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J Immunol. 1998 Aug 15;161(4):1954-61.

Activation of the epidermal platelet-activating factor receptor results in cytokine and cyclooxygenase-2 biosynthesis.

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  • 1Department of Dermatology, Indiana University School of Medicine, Indianapolis 46202, USA.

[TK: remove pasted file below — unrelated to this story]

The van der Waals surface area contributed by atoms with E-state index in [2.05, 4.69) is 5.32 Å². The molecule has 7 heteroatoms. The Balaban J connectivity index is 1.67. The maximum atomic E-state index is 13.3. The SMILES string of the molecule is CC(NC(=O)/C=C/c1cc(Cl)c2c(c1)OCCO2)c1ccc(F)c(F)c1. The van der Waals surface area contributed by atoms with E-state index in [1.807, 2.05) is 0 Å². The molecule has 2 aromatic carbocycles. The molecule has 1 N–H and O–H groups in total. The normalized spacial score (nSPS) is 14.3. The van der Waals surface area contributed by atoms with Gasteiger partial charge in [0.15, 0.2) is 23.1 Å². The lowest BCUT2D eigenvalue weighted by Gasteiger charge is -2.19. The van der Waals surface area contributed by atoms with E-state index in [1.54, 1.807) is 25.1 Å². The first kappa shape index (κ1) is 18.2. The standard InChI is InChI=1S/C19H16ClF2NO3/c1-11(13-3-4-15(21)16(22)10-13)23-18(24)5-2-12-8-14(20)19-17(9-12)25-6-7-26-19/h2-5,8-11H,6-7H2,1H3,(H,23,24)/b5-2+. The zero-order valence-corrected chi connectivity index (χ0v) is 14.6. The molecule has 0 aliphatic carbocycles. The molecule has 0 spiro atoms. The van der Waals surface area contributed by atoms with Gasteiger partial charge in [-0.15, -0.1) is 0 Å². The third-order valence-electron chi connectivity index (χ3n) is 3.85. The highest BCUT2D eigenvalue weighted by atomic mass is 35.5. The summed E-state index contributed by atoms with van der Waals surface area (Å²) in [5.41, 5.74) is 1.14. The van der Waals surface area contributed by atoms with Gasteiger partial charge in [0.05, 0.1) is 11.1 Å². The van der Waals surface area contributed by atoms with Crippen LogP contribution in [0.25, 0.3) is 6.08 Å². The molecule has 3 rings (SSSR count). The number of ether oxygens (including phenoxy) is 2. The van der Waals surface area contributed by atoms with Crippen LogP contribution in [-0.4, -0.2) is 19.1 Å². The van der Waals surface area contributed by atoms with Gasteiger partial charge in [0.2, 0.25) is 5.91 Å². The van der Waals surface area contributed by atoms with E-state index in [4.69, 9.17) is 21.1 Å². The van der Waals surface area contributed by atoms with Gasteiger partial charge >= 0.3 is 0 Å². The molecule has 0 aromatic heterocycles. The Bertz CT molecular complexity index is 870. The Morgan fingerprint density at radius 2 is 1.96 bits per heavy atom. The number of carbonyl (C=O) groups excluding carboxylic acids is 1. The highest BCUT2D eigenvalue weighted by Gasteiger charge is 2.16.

Recent studies suggest that the lipid mediator platelet-activating factor (PAF) is involved in keratinocyte function and skin inflammation. Indeed, PAF is found in association with inflammatory skin diseases, intradermal injections of PAF induce inflammation, and keratinocytes express functional PAF receptors (PAF-R). One mechanism by which the keratinocyte PAF-R could contribute to epidermal functions and inflammatory states would be through the synthesis of inflammatory regulators, such as PAF, PGs, and cytokines. The ability of the epidermal PAF-R to induce the synthesis of these immunomodulators was tested using a model system created by transduction of the PAF-R-negative human epidermal cell line KB with the PAF-R. Activation of this epidermal PAF-R resulted in arachidonic acid release, and the biosynthesis of PAF and PGE2. In addition, the KB PAF-R triggered increased levels of mRNA and protein for the inducible isozyme of cyclooxygenase (COX-2) as well as IL-6 and IL-8, both of which have been implicated in skin inflammatory processes. Studies with the human keratinocyte-derived epidermal cell line HaCaT revealed that activation of the endogenous PAF-R led to the increased accumulation of COX-2, IL-6, and IL-8 mRNA similar to that seen with the KB PAF-R model system. Finally, treatment of HaCaT keratinocytes with IL-8 resulted in PAF biosynthesis, indicating the existence of a positive feedback loop between IL-8 and PAF in epidermal cells. These studies suggest involvement of PAF and the PAF-R in the epidermal cytokine network.

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